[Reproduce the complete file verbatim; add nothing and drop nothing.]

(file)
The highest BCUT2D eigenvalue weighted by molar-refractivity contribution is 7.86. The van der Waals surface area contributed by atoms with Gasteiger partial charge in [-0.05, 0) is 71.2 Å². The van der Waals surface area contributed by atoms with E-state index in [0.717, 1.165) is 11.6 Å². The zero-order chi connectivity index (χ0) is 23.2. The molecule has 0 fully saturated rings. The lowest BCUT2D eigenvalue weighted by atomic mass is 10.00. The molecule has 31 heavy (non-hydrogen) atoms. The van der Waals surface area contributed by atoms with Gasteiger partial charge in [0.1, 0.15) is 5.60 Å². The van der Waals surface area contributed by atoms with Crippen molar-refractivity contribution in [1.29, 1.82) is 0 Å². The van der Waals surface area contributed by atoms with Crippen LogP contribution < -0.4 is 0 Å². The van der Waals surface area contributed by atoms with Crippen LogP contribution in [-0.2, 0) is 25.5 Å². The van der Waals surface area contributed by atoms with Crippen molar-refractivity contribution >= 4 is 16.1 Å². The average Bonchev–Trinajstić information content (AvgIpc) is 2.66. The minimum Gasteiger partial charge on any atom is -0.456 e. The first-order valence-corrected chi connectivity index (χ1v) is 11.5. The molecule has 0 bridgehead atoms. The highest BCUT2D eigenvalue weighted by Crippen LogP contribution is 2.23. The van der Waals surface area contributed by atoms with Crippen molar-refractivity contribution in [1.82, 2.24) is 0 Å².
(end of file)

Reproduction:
The highest BCUT2D eigenvalue weighted by molar-refractivity contribution is 7.86. The van der Waals surface area contributed by atoms with Gasteiger partial charge in [-0.05, 0) is 71.2 Å². The van der Waals surface area contributed by atoms with E-state index in [0.717, 1.165) is 11.6 Å². The zero-order chi connectivity index (χ0) is 23.2. The molecule has 0 fully saturated rings. The lowest BCUT2D eigenvalue weighted by atomic mass is 10.00. The molecule has 31 heavy (non-hydrogen) atoms. The van der Waals surface area contributed by atoms with Gasteiger partial charge in [0.1, 0.15) is 5.60 Å². The van der Waals surface area contributed by atoms with Crippen molar-refractivity contribution in [1.29, 1.82) is 0 Å². The van der Waals surface area contributed by atoms with Crippen LogP contribution < -0.4 is 0 Å². The van der Waals surface area contributed by atoms with Crippen LogP contribution in [-0.2, 0) is 25.5 Å². The van der Waals surface area contributed by atoms with Crippen molar-refractivity contribution >= 4 is 16.1 Å². The average Bonchev–Trinajstić information content (AvgIpc) is 2.66. The minimum Gasteiger partial charge on any atom is -0.456 e. The first-order valence-corrected chi connectivity index (χ1v) is 11.5. The molecule has 0 bridgehead atoms. The highest BCUT2D eigenvalue weighted by Crippen LogP contribution is 2.23. The van der Waals surface area contributed by atoms with Crippen molar-refractivity contribution in [1.82, 2.24) is 0 Å².